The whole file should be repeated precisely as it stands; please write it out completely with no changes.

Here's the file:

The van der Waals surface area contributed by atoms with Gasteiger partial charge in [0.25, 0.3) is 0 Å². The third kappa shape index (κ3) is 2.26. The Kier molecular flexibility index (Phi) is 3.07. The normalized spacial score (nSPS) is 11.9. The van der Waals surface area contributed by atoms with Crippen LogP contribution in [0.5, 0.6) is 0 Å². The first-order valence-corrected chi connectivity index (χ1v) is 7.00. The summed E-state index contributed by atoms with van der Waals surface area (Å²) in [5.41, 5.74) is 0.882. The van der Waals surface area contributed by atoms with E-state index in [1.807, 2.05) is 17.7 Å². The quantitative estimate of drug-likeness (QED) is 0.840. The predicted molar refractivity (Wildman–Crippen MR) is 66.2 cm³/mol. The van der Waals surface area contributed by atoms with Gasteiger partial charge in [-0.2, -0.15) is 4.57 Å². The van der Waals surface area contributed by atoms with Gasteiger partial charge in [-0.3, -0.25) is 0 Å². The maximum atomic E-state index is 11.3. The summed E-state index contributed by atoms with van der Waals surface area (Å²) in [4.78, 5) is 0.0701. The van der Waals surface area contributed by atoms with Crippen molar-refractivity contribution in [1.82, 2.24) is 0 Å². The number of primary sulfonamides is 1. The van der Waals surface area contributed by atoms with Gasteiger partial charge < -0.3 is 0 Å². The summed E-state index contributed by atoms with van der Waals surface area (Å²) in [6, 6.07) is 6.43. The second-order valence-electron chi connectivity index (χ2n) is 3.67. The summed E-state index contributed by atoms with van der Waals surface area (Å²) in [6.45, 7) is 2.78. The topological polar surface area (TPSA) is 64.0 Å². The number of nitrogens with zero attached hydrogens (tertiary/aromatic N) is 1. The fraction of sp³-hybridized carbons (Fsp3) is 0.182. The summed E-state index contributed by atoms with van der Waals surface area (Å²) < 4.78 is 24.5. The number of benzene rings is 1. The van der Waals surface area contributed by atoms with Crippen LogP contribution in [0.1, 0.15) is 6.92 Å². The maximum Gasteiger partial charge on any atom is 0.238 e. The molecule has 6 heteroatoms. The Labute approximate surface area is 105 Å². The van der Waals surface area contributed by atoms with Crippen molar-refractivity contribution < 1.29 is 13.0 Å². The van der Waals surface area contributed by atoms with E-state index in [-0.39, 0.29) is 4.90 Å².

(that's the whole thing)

The van der Waals surface area contributed by atoms with Gasteiger partial charge in [0.25, 0.3) is 0 Å². The third kappa shape index (κ3) is 2.26. The Kier molecular flexibility index (Phi) is 3.07. The normalized spacial score (nSPS) is 11.9. The van der Waals surface area contributed by atoms with Crippen LogP contribution in [0.5, 0.6) is 0 Å². The first-order valence-corrected chi connectivity index (χ1v) is 7.00. The summed E-state index contributed by atoms with van der Waals surface area (Å²) in [5.41, 5.74) is 0.882. The van der Waals surface area contributed by atoms with E-state index in [1.807, 2.05) is 17.7 Å². The quantitative estimate of drug-likeness (QED) is 0.840. The predicted molar refractivity (Wildman–Crippen MR) is 66.2 cm³/mol. The van der Waals surface area contributed by atoms with Gasteiger partial charge in [-0.2, -0.15) is 4.57 Å². The van der Waals surface area contributed by atoms with Gasteiger partial charge in [-0.3, -0.25) is 0 Å². The maximum atomic E-state index is 11.3. The summed E-state index contributed by atoms with van der Waals surface area (Å²) in [4.78, 5) is 0.0701. The van der Waals surface area contributed by atoms with Crippen molar-refractivity contribution in [1.82, 2.24) is 0 Å². The number of primary sulfonamides is 1. The van der Waals surface area contributed by atoms with Gasteiger partial charge < -0.3 is 0 Å². The summed E-state index contributed by atoms with van der Waals surface area (Å²) in [6, 6.07) is 6.43. The second-order valence-electron chi connectivity index (χ2n) is 3.67. The summed E-state index contributed by atoms with van der Waals surface area (Å²) in [6.45, 7) is 2.78. The topological polar surface area (TPSA) is 64.0 Å². The number of nitrogens with zero attached hydrogens (tertiary/aromatic N) is 1. The fraction of sp³-hybridized carbons (Fsp3) is 0.182. The summed E-state index contributed by atoms with van der Waals surface area (Å²) < 4.78 is 24.5. The number of benzene rings is 1. The van der Waals surface area contributed by atoms with Crippen LogP contribution in [0.1, 0.15) is 6.92 Å². The maximum Gasteiger partial charge on any atom is 0.238 e. The molecule has 6 heteroatoms. The Labute approximate surface area is 105 Å². The van der Waals surface area contributed by atoms with Crippen molar-refractivity contribution < 1.29 is 13.0 Å². The van der Waals surface area contributed by atoms with E-state index in [-0.39, 0.29) is 4.90 Å².